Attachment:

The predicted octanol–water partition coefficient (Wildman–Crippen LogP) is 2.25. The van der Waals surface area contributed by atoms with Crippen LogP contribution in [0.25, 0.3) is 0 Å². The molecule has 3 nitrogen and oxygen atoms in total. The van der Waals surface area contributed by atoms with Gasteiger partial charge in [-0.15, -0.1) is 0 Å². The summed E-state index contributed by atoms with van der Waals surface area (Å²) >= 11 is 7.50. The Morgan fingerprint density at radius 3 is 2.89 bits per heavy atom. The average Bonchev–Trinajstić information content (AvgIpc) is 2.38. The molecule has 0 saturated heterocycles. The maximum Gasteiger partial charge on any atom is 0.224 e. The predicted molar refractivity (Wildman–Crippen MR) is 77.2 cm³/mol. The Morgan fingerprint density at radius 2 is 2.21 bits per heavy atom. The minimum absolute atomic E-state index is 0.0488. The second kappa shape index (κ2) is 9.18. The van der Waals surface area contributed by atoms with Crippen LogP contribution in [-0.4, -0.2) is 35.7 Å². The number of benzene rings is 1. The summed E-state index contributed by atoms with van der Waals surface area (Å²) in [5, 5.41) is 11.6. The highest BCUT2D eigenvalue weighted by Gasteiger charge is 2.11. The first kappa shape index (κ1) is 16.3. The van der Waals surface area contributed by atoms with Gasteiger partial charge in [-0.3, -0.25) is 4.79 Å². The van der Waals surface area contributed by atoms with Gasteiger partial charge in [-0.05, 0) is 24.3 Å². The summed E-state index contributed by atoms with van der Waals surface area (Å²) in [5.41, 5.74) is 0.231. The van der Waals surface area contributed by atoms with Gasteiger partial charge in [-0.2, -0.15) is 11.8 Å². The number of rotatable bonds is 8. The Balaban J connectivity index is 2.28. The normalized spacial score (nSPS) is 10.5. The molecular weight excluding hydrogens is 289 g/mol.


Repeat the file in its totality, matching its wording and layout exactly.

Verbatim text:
The predicted octanol–water partition coefficient (Wildman–Crippen LogP) is 2.25. The van der Waals surface area contributed by atoms with Crippen LogP contribution in [0.25, 0.3) is 0 Å². The molecule has 3 nitrogen and oxygen atoms in total. The van der Waals surface area contributed by atoms with Gasteiger partial charge in [-0.15, -0.1) is 0 Å². The summed E-state index contributed by atoms with van der Waals surface area (Å²) >= 11 is 7.50. The Morgan fingerprint density at radius 3 is 2.89 bits per heavy atom. The average Bonchev–Trinajstić information content (AvgIpc) is 2.38. The molecule has 0 saturated heterocycles. The maximum Gasteiger partial charge on any atom is 0.224 e. The predicted molar refractivity (Wildman–Crippen MR) is 77.2 cm³/mol. The Morgan fingerprint density at radius 2 is 2.21 bits per heavy atom. The minimum absolute atomic E-state index is 0.0488. The second kappa shape index (κ2) is 9.18. The van der Waals surface area contributed by atoms with Crippen LogP contribution in [-0.4, -0.2) is 35.7 Å². The number of benzene rings is 1. The summed E-state index contributed by atoms with van der Waals surface area (Å²) in [5, 5.41) is 11.6. The highest BCUT2D eigenvalue weighted by Gasteiger charge is 2.11. The first kappa shape index (κ1) is 16.3. The van der Waals surface area contributed by atoms with Gasteiger partial charge in [-0.3, -0.25) is 4.79 Å². The van der Waals surface area contributed by atoms with Gasteiger partial charge in [-0.05, 0) is 24.3 Å². The summed E-state index contributed by atoms with van der Waals surface area (Å²) in [5.41, 5.74) is 0.231. The van der Waals surface area contributed by atoms with Gasteiger partial charge in [-0.2, -0.15) is 11.8 Å². The number of rotatable bonds is 8. The Balaban J connectivity index is 2.28. The normalized spacial score (nSPS) is 10.5. The molecular weight excluding hydrogens is 289 g/mol.